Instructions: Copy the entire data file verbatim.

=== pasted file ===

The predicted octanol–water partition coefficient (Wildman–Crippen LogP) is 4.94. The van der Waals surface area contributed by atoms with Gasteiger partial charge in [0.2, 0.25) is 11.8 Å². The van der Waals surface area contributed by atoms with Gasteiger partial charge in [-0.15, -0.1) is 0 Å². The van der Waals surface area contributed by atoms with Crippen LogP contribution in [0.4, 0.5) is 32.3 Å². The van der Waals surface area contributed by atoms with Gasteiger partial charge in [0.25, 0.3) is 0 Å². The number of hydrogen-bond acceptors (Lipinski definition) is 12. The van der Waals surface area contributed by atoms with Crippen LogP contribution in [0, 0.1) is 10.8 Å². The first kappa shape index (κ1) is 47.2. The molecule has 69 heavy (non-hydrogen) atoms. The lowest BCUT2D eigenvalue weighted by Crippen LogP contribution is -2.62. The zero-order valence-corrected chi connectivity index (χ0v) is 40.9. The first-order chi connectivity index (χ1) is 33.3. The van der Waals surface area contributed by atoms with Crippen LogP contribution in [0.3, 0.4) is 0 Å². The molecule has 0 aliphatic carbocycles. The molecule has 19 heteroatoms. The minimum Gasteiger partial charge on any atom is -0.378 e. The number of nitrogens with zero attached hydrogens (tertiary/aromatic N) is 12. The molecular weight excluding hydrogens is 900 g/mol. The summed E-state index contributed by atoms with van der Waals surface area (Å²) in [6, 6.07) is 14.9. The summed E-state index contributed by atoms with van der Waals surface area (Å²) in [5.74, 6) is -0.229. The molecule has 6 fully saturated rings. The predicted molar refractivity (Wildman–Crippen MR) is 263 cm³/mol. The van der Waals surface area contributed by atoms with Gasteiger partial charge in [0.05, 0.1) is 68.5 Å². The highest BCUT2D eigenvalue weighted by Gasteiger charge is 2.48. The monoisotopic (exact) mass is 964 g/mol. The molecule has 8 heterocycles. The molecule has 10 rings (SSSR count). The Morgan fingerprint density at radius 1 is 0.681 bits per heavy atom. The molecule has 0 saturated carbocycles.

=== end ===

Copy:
The predicted octanol–water partition coefficient (Wildman–Crippen LogP) is 4.94. The van der Waals surface area contributed by atoms with Gasteiger partial charge in [0.2, 0.25) is 11.8 Å². The van der Waals surface area contributed by atoms with Gasteiger partial charge in [-0.15, -0.1) is 0 Å². The van der Waals surface area contributed by atoms with Crippen LogP contribution in [0.4, 0.5) is 32.3 Å². The van der Waals surface area contributed by atoms with Gasteiger partial charge in [0.25, 0.3) is 0 Å². The number of hydrogen-bond acceptors (Lipinski definition) is 12. The van der Waals surface area contributed by atoms with Crippen LogP contribution in [0, 0.1) is 10.8 Å². The first kappa shape index (κ1) is 47.2. The molecule has 69 heavy (non-hydrogen) atoms. The lowest BCUT2D eigenvalue weighted by Crippen LogP contribution is -2.62. The zero-order valence-corrected chi connectivity index (χ0v) is 40.9. The first-order chi connectivity index (χ1) is 33.3. The van der Waals surface area contributed by atoms with Crippen LogP contribution in [0.3, 0.4) is 0 Å². The molecule has 0 aliphatic carbocycles. The molecule has 19 heteroatoms. The minimum Gasteiger partial charge on any atom is -0.378 e. The number of nitrogens with zero attached hydrogens (tertiary/aromatic N) is 12. The molecular weight excluding hydrogens is 900 g/mol. The summed E-state index contributed by atoms with van der Waals surface area (Å²) in [6, 6.07) is 14.9. The summed E-state index contributed by atoms with van der Waals surface area (Å²) in [5.74, 6) is -0.229. The molecule has 6 fully saturated rings. The predicted molar refractivity (Wildman–Crippen MR) is 263 cm³/mol. The van der Waals surface area contributed by atoms with Gasteiger partial charge in [0.05, 0.1) is 68.5 Å². The highest BCUT2D eigenvalue weighted by Gasteiger charge is 2.48. The monoisotopic (exact) mass is 964 g/mol. The molecule has 8 heterocycles. The molecule has 10 rings (SSSR count). The Morgan fingerprint density at radius 1 is 0.681 bits per heavy atom. The molecule has 0 saturated carbocycles.